Written By: Michelle Whitmer,
Last modified: August 13, 2021
Quick Facts
  • National Employment, 2019:
    756,600
  • Similar Occupations:
    Aircraft and Avionics Equipment Mechanics and Technicians, Automotive Body and Glass Repairers, Diesel Service Technicians and Mechanics, Heavy Vehicle and Mobile Equipment Service Technicians, Small Engine Mechanics
  • Previously Exposed:
    Yes
  • Still Being Exposed:
    Yes
  • Asbestos-Related Disease Risk:
    Moderate
  • States with Highest Employment:
    California, Texas, Florida, New York, Pennsylvania

How Auto Mechanics Are Exposed to Asbestos

Working with vehicle replacement parts that contain asbestos can pose a significant risk to auto mechanics, DIY home mechanics, hobbyists and others who work with cars. A single nanogram of brake dust can contain around 90,000 asbestos fibers  — a significant hazard even where exposure is limited.

Mechanic looking at brakes
Mechanics may encounter asbestos when removing brakes.

Many automotive manufacturers used asbestos for its affordability and heat-resistant properties. The material still exists in some asbestos auto body parts, such as aftermarket brake linings, clutches and heat seals, plus some high-end imports such as the Land Rover. 

As these parts degrade and break apart over time, they release asbestos fibers into the air and onto the auto mechanic’s hair, clothes and skin. Airborne asbestos fibers can linger for days and are easily inhaled or ingested. Drum and disc brakes and asbestos clutch parts naturally degrade with regular use and may still contain up to 35% chrysotile asbestos. 

There is evidence of auto worker asbestos exposure in repair shops, supply stores, manufacturing plants, truck stops and bus and train stations. Many of these facilities, along with home garages used by restoration enthusiasts, lack the proper air circulation or vacuum equipment for work on asbestos-containing materials. 

Mechanics can’t identify asbestos-containing materials by sight alone, and many repair and cleaning techniques can severely worsen the risk of mesothelioma and asbestos-related disease. Knowing how to remove asbestos dust in the workplace safely can significantly reduce the chance of long-term illness.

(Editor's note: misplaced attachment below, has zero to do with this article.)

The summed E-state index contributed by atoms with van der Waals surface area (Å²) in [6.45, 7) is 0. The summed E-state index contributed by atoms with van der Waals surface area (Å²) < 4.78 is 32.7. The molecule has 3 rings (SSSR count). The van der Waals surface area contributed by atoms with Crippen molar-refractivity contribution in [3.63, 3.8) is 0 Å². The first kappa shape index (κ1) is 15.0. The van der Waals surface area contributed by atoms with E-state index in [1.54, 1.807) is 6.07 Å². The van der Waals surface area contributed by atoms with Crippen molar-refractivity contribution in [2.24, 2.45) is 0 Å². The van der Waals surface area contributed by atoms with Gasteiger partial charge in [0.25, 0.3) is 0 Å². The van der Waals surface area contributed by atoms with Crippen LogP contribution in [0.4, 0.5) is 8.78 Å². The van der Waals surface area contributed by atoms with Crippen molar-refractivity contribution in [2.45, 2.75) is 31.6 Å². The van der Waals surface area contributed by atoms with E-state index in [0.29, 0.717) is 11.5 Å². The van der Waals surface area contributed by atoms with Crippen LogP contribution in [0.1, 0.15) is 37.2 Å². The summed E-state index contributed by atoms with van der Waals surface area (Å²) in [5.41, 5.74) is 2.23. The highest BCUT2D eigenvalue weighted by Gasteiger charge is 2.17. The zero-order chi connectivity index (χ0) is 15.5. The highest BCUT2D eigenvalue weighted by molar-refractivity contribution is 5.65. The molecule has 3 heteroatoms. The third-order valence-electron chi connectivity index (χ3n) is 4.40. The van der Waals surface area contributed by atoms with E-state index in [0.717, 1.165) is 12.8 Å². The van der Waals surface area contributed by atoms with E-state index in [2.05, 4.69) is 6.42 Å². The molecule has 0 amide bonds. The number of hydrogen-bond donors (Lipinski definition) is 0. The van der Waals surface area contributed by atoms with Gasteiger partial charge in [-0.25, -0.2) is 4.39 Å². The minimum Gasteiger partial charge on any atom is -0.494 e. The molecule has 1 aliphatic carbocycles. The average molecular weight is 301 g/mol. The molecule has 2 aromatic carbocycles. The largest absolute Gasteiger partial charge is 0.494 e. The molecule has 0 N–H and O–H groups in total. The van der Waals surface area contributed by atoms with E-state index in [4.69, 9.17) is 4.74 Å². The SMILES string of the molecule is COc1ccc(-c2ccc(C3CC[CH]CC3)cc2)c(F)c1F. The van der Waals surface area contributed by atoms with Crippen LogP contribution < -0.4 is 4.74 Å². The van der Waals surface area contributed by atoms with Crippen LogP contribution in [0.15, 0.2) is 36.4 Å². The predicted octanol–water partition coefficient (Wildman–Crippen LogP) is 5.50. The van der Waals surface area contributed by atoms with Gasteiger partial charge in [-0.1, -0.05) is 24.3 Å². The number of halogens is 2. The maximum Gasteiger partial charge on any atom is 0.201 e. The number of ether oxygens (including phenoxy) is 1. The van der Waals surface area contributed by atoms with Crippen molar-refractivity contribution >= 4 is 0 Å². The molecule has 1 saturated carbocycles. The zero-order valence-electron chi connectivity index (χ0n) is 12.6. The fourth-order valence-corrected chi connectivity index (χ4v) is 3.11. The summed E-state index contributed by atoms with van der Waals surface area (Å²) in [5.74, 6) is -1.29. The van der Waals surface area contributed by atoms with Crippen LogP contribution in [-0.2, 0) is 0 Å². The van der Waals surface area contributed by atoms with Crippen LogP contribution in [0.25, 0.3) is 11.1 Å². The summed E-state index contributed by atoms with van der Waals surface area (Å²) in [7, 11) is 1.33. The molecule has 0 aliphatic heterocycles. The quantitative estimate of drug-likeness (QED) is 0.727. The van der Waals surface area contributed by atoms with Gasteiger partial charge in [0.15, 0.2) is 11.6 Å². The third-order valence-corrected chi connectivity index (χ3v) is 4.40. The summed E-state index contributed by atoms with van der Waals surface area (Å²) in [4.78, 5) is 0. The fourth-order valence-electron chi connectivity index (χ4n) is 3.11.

Hazardous Cleaning Techniques

Since there is no safe way to identify asbestos-containing materials on sight, the Occupational Safety and Health Administration instructs mechanics to assume that all brakes contain asbestos. 

Studies show that improper auto shop cleaning methods lead to increased risks of mesothelioma and other asbestos-related diseases. The following brake cleaning techniques can result in the release of asbestos into the air and lead to dangerous exposure for auto workers:

  • Vacuum Cleaning: Shop vacuums do not typically have the appropriate filters to catch and collect asbestos fibers.
  • Compressed Air: Using compressed air through a hose to clean drum brakes can push asbestos fibers great distances through the air.
  • Rags and Brushes: Wiping parts with a dry rag or brushing the assembly causes dormant asbestos to become airborne.
  • Spray Bottles: Using squirt bottles or solvent sprays to clean parts doesn’t entirely remove asbestos fibers, which can still attach to skin and clothes once dry.
  • Water Hose: Dampening asbestos dust prevents it from becoming airborne, but a water hose can spread asbestos further and create more risk once the area dries.

Auto Shop Safety Measures to Reduce Exposure

The Environmental Protection Agency offers information regarding OSHA’s asbestos regulations for automotive repair shop businesses. The EPA does not recommend brake or clutch repair for home or hobby mechanics. 

OSHA separates its recommendations into those for shops that perform five or more brake or clutch jobs per week and those that complete less than five.

For repair shops that perform more than five brake or clutch jobs per week, OSHA recommends using one of the following practices: 

  • Negative-Pressure Enclosure/HEPA Vacuum System Method: This kind of enclosure and vacuum system features a special box with transparent plastic walls (or windows). It fits tightly around brake or clutch assemblies to prevent asbestos exposure.
  • Low Pressure/Wet Cleaning Method: This specially designed low-pressure spray equipment wets the brake assembly and catches the asbestos-contaminated runoff in a basin, preventing brake dust from becoming airborne.

Shops performing less than five brake or clutch jobs a week should use the following method:

  • Wet Wipe Method: This method uses a spray bottle (or another device that can deliver a fine mist of water) at low pressure to wet all brake and clutch parts with amended water (water with a detergent). Workers then wipe these parts with a disposable cloth.
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Asbestos Products Auto Mechanics Encounter in Cars

Box of chrysotile asbestos brakes
Brakes were often made from chrysotile asbestos.

Asbestos became a common choice for brakes and clutches due to its heat resistance and strength. An estimated 900,000 automobile mechanics have experienced asbestos exposure from brake and clutch work, typically through “blowing out” brakes with an air hose during cleaning and beveling surfaces during a repair.